Farmers feeling more positive
Farmers are feeling slightly more positive than they were six months ago but very few believe general economic conditions will improve in the year ahead, the Federated Farmers Mid-Season Farm Confidence Survey shows.
“Higher commodity prices are boosting farm incomes and there has been a slight rise in profitability expectations over the next 12 months. However, concern about regulation and compliance costs is unabated since our July survey,” Feds economics and commerce spokesperson Andrew Hoggard said.
Nearly 1500 farmers responded to the January survey conducted by Research First, and 46 per cent expected economic conditions to worsen over the next 12 months. That’s a 5 percentage point decrease on the July survey finding and the first positive change in forwardlooking expectations since that benchmark peaked in July 2017.
However, there was no change in the very small proportion of farmers who expected conditions to improve (4 per cent). Just over 46 per cent expected no change in economic conditions (up five percentage points).
“That negative sentiment, albeit slightly improved, is consistent with the findings of other recent business confidence surveys,” Andrew said. Dairy farmers are the least pessimistic about economic conditions but are still in negative territory, while arable farmers are the most pessimistic.
Compared to July last year, the proportion of farmers expecting their profitability to improve is up three points to 24 per cent, and those expecting it to worsen is down four points to 21 per cent.
“There’s a bit of buoyancy over sustained strong commodity prices generally and there’s a noticeable 9-point increase in the number of farmers who expect to reduce their debt over the next 12 months — no doubt in part due to the squeeze coming from banks,” Andrew said. The survey showed arable farmers had the highest proportion making a loss and the lowest making a profit. These farmers were by far the most pessimistic about profitability for 2020.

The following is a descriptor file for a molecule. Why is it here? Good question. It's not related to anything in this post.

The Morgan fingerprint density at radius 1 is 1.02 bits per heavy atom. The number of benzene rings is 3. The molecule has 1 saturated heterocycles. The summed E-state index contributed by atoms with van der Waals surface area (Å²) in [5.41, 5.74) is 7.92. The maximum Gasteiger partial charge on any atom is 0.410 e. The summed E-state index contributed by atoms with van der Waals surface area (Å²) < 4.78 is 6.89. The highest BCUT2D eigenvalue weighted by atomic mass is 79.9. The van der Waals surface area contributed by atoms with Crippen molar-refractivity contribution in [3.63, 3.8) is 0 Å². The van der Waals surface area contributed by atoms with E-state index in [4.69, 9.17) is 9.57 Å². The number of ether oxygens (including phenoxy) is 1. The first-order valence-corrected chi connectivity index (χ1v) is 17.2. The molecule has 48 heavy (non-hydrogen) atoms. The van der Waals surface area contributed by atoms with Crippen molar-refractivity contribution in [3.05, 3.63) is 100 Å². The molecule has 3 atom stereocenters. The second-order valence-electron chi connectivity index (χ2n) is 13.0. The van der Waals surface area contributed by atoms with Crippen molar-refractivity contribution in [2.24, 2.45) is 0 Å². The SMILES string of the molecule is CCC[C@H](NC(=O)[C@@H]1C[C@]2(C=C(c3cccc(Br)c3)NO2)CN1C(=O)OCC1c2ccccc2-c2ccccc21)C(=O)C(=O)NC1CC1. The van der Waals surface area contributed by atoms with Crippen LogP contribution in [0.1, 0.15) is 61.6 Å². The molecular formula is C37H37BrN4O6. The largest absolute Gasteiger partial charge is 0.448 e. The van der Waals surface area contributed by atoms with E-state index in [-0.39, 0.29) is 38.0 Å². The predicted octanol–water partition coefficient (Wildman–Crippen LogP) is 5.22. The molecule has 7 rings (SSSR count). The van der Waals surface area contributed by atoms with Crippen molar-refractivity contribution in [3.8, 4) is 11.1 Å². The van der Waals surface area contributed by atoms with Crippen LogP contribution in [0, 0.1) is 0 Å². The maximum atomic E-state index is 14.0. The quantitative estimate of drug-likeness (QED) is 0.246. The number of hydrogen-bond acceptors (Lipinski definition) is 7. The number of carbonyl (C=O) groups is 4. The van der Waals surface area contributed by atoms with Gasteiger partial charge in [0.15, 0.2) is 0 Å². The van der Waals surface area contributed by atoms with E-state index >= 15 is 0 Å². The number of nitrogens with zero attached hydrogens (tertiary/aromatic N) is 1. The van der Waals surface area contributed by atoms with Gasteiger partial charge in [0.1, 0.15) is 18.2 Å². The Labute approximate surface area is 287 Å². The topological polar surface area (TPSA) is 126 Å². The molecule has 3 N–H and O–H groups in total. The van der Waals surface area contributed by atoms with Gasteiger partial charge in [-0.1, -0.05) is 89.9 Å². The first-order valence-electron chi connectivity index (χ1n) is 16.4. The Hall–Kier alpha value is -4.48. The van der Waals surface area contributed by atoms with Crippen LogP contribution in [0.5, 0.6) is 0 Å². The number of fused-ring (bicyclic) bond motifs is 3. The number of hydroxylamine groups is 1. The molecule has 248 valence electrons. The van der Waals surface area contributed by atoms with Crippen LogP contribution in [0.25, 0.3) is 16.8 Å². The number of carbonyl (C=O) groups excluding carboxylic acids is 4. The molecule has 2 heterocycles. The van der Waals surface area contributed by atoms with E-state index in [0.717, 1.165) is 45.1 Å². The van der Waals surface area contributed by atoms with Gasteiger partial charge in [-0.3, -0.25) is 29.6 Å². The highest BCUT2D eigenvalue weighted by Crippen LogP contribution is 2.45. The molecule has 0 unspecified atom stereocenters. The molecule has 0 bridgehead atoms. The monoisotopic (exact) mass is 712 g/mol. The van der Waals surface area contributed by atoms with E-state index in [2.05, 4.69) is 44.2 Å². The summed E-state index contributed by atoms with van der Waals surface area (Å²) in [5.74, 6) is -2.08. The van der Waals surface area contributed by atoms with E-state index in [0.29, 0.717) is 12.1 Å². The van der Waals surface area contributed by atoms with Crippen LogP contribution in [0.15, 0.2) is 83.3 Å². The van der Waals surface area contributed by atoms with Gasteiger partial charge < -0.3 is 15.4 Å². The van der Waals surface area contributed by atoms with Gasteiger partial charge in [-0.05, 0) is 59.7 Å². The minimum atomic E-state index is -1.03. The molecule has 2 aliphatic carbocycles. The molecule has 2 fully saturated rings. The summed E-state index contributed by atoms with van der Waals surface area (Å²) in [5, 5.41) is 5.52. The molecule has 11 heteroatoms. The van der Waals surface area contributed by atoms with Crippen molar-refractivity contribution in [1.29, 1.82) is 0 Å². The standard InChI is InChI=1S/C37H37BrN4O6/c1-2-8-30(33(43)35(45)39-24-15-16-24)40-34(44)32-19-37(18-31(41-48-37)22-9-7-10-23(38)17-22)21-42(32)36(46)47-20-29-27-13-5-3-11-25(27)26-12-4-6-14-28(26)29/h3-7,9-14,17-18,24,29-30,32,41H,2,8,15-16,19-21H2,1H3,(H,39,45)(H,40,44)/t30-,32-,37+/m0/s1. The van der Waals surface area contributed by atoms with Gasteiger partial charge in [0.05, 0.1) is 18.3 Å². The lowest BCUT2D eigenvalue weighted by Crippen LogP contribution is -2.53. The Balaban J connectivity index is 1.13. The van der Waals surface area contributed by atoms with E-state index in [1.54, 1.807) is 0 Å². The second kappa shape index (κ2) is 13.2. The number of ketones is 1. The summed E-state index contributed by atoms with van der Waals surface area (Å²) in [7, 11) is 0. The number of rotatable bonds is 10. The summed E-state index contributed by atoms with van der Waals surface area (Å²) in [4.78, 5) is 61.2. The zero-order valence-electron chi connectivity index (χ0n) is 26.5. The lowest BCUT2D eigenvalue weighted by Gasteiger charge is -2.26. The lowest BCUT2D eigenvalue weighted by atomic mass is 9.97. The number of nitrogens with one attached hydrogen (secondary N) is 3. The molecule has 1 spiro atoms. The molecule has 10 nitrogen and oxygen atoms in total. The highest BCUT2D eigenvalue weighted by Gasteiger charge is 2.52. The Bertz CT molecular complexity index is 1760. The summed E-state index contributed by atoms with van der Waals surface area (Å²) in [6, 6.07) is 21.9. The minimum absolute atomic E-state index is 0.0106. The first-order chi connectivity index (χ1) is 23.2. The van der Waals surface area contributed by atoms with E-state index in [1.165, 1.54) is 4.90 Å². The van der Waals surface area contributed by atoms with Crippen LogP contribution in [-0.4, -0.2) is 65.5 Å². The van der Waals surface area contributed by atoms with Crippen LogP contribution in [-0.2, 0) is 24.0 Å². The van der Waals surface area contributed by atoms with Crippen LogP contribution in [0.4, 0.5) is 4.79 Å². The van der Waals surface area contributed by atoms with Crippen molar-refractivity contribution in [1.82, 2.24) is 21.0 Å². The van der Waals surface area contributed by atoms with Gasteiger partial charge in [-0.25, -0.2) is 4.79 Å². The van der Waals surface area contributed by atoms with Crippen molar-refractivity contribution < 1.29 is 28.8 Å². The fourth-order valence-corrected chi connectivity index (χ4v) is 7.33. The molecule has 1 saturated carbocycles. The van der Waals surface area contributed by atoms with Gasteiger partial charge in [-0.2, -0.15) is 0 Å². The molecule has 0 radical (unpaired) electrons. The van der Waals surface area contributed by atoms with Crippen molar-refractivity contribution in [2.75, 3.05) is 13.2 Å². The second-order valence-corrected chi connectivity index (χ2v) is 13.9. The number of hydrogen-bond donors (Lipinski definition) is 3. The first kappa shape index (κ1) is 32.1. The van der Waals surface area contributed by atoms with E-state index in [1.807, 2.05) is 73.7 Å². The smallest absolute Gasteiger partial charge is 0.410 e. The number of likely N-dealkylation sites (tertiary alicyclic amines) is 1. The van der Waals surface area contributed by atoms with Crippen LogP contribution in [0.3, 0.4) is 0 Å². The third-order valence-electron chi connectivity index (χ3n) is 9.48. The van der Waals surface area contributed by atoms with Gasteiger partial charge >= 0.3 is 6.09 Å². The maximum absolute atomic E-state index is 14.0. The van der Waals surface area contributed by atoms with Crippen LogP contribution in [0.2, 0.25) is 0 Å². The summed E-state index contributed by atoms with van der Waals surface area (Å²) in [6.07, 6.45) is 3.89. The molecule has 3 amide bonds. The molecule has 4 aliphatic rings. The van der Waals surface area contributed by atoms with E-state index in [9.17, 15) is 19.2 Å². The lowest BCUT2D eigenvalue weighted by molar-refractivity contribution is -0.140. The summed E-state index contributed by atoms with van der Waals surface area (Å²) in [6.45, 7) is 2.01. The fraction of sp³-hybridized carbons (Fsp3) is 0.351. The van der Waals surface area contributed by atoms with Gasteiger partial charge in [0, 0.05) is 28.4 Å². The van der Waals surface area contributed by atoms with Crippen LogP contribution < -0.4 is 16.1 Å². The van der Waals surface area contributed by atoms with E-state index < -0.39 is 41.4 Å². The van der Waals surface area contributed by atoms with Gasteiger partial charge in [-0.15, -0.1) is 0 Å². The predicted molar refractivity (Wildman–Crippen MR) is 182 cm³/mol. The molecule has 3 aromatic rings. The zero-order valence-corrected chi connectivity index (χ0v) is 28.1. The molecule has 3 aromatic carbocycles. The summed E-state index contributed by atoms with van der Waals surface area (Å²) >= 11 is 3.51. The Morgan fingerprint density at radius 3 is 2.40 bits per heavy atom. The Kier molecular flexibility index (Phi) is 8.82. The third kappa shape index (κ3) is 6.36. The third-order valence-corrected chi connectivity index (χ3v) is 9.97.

Somewhat perversely, arable farmers were the most optimistic about increasing production in 2020 (34 per cent expect to increase production and 56 per cent to maintain it — a 2.4-point net rise) while dairy farmers were more pessimistic (19.5 per cent anticipate increasing production, 65.5 per cent expect to maintain it — a 15.6 point drop on the July 2019 net score).
The January survey showed regulation and compliance costs, especially in environmental issues, which will likely affect farm production and the cost of doing business, remains the single greatest concern for farmers. Just over 20 per cent of respondents selected it as their number one concern.
Climate change policy and ETS was the second greatest concern (17 per cent) and in third place was a new worry — freshwater policy (11 per cent).
“Everyone in the agricultural sector is wondering where the government is going to go with its final decisions on standards for protecting waterways. We’ve voiced our concerns loud and strong that if the initial impractical proposals floated last year are not tempered with a more targeted and practical approach, pastoral farming will become uneconomic in some area,” Andrew said.